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Lesson Learnt

Discussion in 'General Motorcycling Discussion' at netrider.net.au started by MyoMan, Jul 28, 2015.

  1. Never park on soft ground again. After a night of rain a while back I found my bike on its left side. The left side grip is a bit chipped at the bar end but that's not my concern. It's the handlebar on that side that's a bit crooked. Not a huge deal but enough to get on my nerves. I only realised while riding the other day that my left handlebar sits back a cm or 2. Are there any cheap ways I can straighten this up as I can tell that I won't be able to afford it otherwise.
    Cheers guys


     
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  2. I always carry an empty coke can in my tail bag, in case I have to park on soft ground, dirt, or even asphalt on very hot days. Just put it under the stand. Not sure if it would save the bike in case of a whole night of rain, but still ...
     
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  3. Good call with the coke can. Where I park during the day it's on asphalt and you can see where the kick stand of other bikes have pushed into the pavement on hot days. Would be interesting to see what would happen if one fell over in a line of 20 bikes though.
     
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  4. Speaking of Coke cans.. Work was quite so I decided to practice my Magic skills...
     

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  5. JayteeJaytee I would show you the mess I've just made on my desk trying to replicate this, but I won't. It's depressing.
     
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  6. You can often bend the bars back again. Take off the grips and clutch clamp so it is just the bare bar. Then get a larger steel pipe that will fit over the end and give you some leverage to bend the bars back. Really a two person job this, it is a bit tricky to hold the bike and exert the necessary pressure otherwise.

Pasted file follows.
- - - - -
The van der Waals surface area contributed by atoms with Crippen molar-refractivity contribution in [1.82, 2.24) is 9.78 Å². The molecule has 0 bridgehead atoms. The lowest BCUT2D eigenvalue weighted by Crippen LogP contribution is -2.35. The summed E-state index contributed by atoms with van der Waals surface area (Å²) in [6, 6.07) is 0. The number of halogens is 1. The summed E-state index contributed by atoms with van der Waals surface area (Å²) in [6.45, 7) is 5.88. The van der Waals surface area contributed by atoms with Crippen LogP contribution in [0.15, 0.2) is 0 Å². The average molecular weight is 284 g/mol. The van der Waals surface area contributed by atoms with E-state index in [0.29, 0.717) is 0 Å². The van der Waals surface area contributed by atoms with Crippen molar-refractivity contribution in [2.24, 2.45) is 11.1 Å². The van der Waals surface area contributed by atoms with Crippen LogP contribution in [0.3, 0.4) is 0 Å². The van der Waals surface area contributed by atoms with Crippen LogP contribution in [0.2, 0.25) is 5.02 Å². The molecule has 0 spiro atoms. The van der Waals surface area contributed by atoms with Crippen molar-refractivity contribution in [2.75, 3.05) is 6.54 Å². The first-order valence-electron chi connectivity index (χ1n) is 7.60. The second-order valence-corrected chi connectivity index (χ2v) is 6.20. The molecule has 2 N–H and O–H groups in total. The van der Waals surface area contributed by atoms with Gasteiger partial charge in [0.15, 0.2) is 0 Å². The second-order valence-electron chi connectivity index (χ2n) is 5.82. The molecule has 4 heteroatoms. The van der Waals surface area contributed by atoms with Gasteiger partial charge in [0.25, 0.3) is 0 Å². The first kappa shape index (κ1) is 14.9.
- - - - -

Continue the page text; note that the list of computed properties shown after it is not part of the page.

If worse comes to worse the bars them selves are not expensive to buy if you are happy to strip all the gear off the old one and install it on the new.
     
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  7. You could just try brute force.
    It's probably a 2 person job though, to do it properly without upsetting your forks.
     
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  8. Go with the brute force. I know it is too late but the next time you have an empty sauce bottle, keep the metal lid so you can use it in an emergency to put under the side stand.
     
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  10. If you're talking lids that will hold your bike, you could always go this route....
     

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  11. This has worked well for me in keeping my bike upright on soft surfaces.
    A piece of 6mm thick rubber, bought from a Clark Rubber store. Smallest quantity they could sell was a half metre for $6, enough to make dozens like this - hmm, I could be onto a business here!
    Stand pad.
    I'd like to claim it was by good design, but it was really sheer accident that I cut a piece 125mm x 95mm. It fits either in the hip pocket of my jeans or a zippered pocket of my jacket, so it is always handy when needed. :happy:
     
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  12. Ha, I've done this.
    The bike suddenly started sinking and hiffed me off into a very prickly bush. I have since learnt my lesson and simply don't park, just keep riding. ;)
     
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